You are definitely exposed to the full sound stage though; nothing is clouded, mids are clear, it’s what you would expect from a premium headset. It is a low impedance headset, and you definitely don’t need a dedicated headphone amp to drive it. Pretty much any mobile device should be able to produce sufficient power to keep these cans pumping out the beats.
As mentioned previously, the Bluetooth on this headset is definitely not its strong point. In fact, it’s a major disappointment when compared to the rest of the headset. It honestly feels like it was just tacked-on at the last minute with almost no time spent fine-tuning or testing out different solutions. While Bluetooth has a bit of a bad name when it comes to audio in general, there are products out there that can make you think twice over the whole affair; the Crossfade Wireless just isn’t one of them.
Problems have already been mentioned with the Bluetooth already, such as the background hiss, the delay on activation, lack of charging when active, and short-ish range, so we’ll focus on the audio quality here. Switching to Bluetooth means you have to rely on the headset’s built-in DAC (digital analog converter) and amp. There’s only so much electronics you can fit into a headset of this size, so it’s not too surprising that audio quality suffers.
Compared to many Bluetooth headsets I’ve heard over the years, this one is certainly one of the better attempts, but it still falls short. While I’m not hearing compression artifacts (which is a good sign), there is still a general lack of fidelity in the high end ( a common issue with BT). This effectively means that the balance shifts and the general tone becomes bottom heavy. Bass and lower mid-range become a lot more prominent, with high-mids and treble tapering off. It’s not a huge shift, but it is noticeable.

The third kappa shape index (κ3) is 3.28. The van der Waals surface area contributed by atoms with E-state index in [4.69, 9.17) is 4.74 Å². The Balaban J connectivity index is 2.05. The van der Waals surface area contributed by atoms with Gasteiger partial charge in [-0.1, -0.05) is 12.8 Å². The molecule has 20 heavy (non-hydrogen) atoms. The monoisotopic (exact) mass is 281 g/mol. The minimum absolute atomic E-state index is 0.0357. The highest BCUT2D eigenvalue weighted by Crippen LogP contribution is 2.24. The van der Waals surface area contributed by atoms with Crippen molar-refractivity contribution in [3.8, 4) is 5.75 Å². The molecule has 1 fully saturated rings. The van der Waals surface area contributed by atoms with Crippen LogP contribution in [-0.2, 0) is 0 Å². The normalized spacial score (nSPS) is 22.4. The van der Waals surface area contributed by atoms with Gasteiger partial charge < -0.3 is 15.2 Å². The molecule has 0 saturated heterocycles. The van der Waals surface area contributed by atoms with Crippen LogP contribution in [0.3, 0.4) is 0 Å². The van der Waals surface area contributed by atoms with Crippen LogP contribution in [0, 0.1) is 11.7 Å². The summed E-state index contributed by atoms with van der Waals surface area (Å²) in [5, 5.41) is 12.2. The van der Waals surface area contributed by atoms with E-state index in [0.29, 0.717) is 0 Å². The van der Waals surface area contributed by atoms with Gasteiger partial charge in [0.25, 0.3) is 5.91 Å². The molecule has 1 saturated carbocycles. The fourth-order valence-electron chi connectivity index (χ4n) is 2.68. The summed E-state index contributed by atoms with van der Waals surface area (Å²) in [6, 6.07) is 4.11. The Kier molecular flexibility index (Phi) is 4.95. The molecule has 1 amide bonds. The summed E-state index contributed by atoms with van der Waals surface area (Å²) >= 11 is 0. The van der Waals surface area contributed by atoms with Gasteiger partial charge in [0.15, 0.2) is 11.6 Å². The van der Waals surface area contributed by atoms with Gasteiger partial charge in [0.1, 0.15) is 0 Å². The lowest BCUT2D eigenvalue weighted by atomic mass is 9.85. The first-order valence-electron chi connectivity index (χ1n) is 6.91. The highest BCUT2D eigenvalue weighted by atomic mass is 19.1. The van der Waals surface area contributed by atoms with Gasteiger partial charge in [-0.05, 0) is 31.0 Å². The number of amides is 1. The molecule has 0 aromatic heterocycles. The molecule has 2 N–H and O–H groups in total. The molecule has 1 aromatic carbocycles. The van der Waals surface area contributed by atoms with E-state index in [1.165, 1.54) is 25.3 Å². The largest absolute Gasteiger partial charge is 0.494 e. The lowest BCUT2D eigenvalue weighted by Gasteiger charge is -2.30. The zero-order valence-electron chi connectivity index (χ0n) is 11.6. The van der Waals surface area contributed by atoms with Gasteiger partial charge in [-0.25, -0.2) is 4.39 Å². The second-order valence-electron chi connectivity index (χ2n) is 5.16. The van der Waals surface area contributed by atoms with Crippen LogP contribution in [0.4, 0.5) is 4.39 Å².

Given enough time, your ears will become accustomed to it, especially if it’s your primary means of listening. This is not to say that the Bluetooth connection is awful, far from it (I’ve heard some atrocious setups before), but V-MODA’s implementation is lacking given the price range.
Credit where credit is due, the dual diaphragm drivers produce a good sound-stage, but it is held back by a sub-par wireless configuration. When fully wired, it’s a very fine headset. It does seem odd to put a rather poor Bluetooth setup in an otherwise fantastic product.
The ability to customize, the flexibility to go wired or wireless, fully detachable cable, and replaceable ear pads, adds up to a fine product indeed. The price is steep as a result, typically retailing for around $300 on V-MODA’s site direct, or slightly less on Amazon. If you are considering this headset, it’s best to think of the wireless as a small bonus, rather than an actual feature, as it’s quite clear that it wasn’t properly implemented for it to be a real wireless headset.
- Excellent audio quality when wired.
- Good isolation of background noise.
- Detachable cable with standard 3.5mm socket.
- Customizable side panels for a personal touch.
- Wireless controls for volume, play and track changing.
- Bluetooth was more of an afterthought.
- Can’t realistically listen to headset while charging.
- Supplied ear pads are on the small size.